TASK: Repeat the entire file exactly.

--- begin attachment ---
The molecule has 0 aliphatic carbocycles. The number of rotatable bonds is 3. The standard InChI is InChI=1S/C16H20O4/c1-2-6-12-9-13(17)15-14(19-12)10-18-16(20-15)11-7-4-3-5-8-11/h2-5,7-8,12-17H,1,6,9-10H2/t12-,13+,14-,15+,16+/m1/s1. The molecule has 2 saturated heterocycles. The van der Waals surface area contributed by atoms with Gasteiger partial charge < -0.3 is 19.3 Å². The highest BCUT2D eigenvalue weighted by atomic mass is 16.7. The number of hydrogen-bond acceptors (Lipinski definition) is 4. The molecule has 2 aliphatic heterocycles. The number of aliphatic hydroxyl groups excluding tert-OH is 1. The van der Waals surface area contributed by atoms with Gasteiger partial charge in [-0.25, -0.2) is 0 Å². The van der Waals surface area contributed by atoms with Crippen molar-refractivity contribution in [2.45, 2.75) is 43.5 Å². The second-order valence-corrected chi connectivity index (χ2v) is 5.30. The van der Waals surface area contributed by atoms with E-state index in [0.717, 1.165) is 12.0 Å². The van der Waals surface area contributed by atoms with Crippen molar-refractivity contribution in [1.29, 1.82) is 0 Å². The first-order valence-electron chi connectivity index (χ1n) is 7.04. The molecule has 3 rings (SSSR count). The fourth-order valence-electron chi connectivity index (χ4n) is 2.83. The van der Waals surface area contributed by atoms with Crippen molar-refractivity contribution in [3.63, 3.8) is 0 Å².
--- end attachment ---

The molecule has 0 aliphatic carbocycles. The number of rotatable bonds is 3. The standard InChI is InChI=1S/C16H20O4/c1-2-6-12-9-13(17)15-14(19-12)10-18-16(20-15)11-7-4-3-5-8-11/h2-5,7-8,12-17H,1,6,9-10H2/t12-,13+,14-,15+,16+/m1/s1. The molecule has 2 saturated heterocycles. The van der Waals surface area contributed by atoms with Gasteiger partial charge < -0.3 is 19.3 Å². The highest BCUT2D eigenvalue weighted by atomic mass is 16.7. The number of hydrogen-bond acceptors (Lipinski definition) is 4. The molecule has 2 aliphatic heterocycles. The number of aliphatic hydroxyl groups excluding tert-OH is 1. The van der Waals surface area contributed by atoms with Gasteiger partial charge in [-0.25, -0.2) is 0 Å². The van der Waals surface area contributed by atoms with Crippen molar-refractivity contribution in [2.45, 2.75) is 43.5 Å². The second-order valence-corrected chi connectivity index (χ2v) is 5.30. The van der Waals surface area contributed by atoms with E-state index in [0.717, 1.165) is 12.0 Å². The van der Waals surface area contributed by atoms with Crippen molar-refractivity contribution in [1.29, 1.82) is 0 Å². The first-order valence-electron chi connectivity index (χ1n) is 7.04. The molecule has 3 rings (SSSR count). The fourth-order valence-electron chi connectivity index (χ4n) is 2.83. The van der Waals surface area contributed by atoms with Crippen molar-refractivity contribution in [3.63, 3.8) is 0 Å².